The Complutensian Polyglot Bible
is the name given to the first printed polyglot
of the entire Bible
, initiated and financed by Cardinal Francisco Jiménez de Cisneros
(1436-1517). It includes the first printed editions of the Greek New Testament
, the complete Septuagint
, and the Targum Onkelos
. Of the 600 printed, only 123 are known to have survived to date.
With the rise of the printing press
in the 1450s, the Bible could be propagated much more efficiently. At great personal expense, Cardinal Cisneros acquired many manuscripts and invited the top religious scholars of the day, including Hernán Nuñez
, to work on the ambitious task of compiling a massive and complete polyglot "to revive the languishing study of the Sacred Scriptures." The scholars met in the city of Alcalá de Henares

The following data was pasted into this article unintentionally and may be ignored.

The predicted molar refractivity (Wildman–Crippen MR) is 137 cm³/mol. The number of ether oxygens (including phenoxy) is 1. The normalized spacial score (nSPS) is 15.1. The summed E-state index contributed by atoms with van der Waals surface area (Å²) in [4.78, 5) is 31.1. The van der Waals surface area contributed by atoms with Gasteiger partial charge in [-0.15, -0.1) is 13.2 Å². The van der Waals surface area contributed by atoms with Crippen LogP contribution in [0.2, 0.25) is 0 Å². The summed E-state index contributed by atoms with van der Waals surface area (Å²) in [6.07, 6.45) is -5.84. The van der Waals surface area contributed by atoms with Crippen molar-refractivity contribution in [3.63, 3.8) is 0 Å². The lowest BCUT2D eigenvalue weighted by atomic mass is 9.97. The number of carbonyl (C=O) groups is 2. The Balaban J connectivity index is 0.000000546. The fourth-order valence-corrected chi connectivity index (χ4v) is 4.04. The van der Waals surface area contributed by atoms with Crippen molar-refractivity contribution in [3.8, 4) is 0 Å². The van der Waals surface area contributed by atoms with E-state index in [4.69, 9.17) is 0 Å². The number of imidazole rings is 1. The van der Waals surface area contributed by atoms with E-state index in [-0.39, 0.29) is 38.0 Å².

(in Latin, Complutum
), at the Cardinal's own University of Alcalá
. Work on the project began in 1502 under the direction of Diego Lopez de Zúñiga
, and continued there for fifteen years.
The New Testament
was completed and printed in 1514, but its publication was delayed while work on the Old Testament continued, so they could be published together as a complete work. In the meantime, word of the Complutensian project reached Desiderius Erasmus
in Rotterdam, who produced his own printed edition of the Greek New Testament. Erasmus obtained an exclusive four-year publishing privilege from Emperor Maximilian
and Pope Leo X
in 1516. Erasmus' text became known as the Textus......